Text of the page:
Russia: Polling for Democracy, The Yuri Levada Analytical Center

The Yuri Levada Analytical Center

 Patrick Walsh, NED Program Officer

The Yuri Levada Analytical Center, a NED grantee based in Moscow, is an independent polling agency that is well-known for its surveys on sociopolitical issues both within Russia and worldwide. The Center is named for its founder Yuri Levada (1930–2006), a well-known Russian sociologist who had a reputation for telling the authorities things they would rather ignore. In 1969, Levada was stripped of his professorship for “ideological errors,” and he went into semi-retirement until 1987, when perestroika provided enough breathing room for him start the polling organization VTsIOM. Its research soon became a trusted resource in Russia’s civic debate during the turbulent 1990s.

But Levada’s work also consistently reminded the government of inconvenient realities, including widespread public opposition to the wars in Chechnya. In 2003, the Kremlin remembered that it ‘owned’ VTsIOM, and appointed a new Board of Directors that effectively muzzled unpalatable research, prompting Levada and most of his 100+ staff to leave and establish the Levada Center. Blacklisted by the government and cut off from previous clients, the Center has turned to a number of alternative funding sources, including the National Endowment for Democracy.

Since 2009, NED has supported four Levada Center research projects, focusing on:

  • public opinion polling during the 2009 Moscow city Duma elections;
  • qualitative research on effective public relation strategies for NGOs;
  • a series of interviews on xenophobia and nationalism following the December 2010 riot on Manezh Square;
  • and an ongoing project focusing on the 2011 State Duma and 2012 Presidential elections.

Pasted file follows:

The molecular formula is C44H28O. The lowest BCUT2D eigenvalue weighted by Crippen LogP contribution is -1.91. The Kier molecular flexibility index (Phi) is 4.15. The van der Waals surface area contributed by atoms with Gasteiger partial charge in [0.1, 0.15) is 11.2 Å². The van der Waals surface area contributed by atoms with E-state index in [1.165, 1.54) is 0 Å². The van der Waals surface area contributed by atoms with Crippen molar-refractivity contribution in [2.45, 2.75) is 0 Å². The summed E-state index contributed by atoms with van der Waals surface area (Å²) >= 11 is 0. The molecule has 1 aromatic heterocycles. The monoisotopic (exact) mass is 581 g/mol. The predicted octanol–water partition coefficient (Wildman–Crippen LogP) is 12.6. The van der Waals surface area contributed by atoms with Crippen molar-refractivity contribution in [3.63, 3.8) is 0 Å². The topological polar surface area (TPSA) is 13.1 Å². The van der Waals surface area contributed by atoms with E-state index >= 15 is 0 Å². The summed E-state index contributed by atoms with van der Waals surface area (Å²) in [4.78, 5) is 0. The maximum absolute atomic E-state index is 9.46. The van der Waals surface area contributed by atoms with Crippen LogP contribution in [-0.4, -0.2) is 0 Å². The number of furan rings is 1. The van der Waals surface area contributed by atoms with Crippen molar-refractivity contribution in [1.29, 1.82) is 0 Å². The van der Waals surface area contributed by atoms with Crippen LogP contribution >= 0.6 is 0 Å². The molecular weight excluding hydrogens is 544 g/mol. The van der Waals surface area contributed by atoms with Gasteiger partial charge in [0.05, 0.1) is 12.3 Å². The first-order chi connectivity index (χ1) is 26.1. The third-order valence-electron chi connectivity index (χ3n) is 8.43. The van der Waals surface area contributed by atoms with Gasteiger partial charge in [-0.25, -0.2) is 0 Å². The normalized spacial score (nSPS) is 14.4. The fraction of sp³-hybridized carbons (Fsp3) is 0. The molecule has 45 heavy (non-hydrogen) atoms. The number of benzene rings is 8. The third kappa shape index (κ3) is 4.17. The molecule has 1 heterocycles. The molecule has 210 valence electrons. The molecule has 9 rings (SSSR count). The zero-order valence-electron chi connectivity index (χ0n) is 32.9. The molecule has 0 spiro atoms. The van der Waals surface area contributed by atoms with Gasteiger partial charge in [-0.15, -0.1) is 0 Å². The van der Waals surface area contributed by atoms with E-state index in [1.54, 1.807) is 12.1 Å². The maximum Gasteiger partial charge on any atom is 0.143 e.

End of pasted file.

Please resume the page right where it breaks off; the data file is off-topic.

The Center’s research provides the Russian public and Russian civil society with timely insight on pressing sociopolitical issues, and its closely-argued observations based on rigorously scientific surveys continue to be a thorn in the side of authorities.

The Center’s public opinion polling has also contributed significantly to the volume of reliable and independent information available regarding the state of Russia’s electoral system. The Levada Center conducted public opinion surveys both before and after the Moscow city Duma elections in October 11, 2009, with the results of its surveys appearing in numerous domestic and international publications including Novaya Gazeta, the BBC, and the New York Times. The Levada Center’s polling data clearly documented growing voter apathy and distrust in Russia’s electoral system, trends that have shaped domestic politics in recent years.

In 2010, the Levada Center conducted critical polling to assess the degree to which Russian civil society can operate independently of the state, and under what conditions the goals of civil society can best be achieved. Its findings demonstrated that, in recent years, the climate for civil society in Russia has fluctuated dramatically. Pervasive corruption and decreased funding hinder the evolution of independent groups and the advancement of their causes, requiring creative solutions by Russian NGOs and donor organizations. These have included the development of new funding models, cross-generational programming, and more effective long-term project planning.  

The Levada Center publishes the journal Public Opinion Bulletin, as well as the yearbook Public Opinion (in Russian and English), as well as a number of subject-specific journals.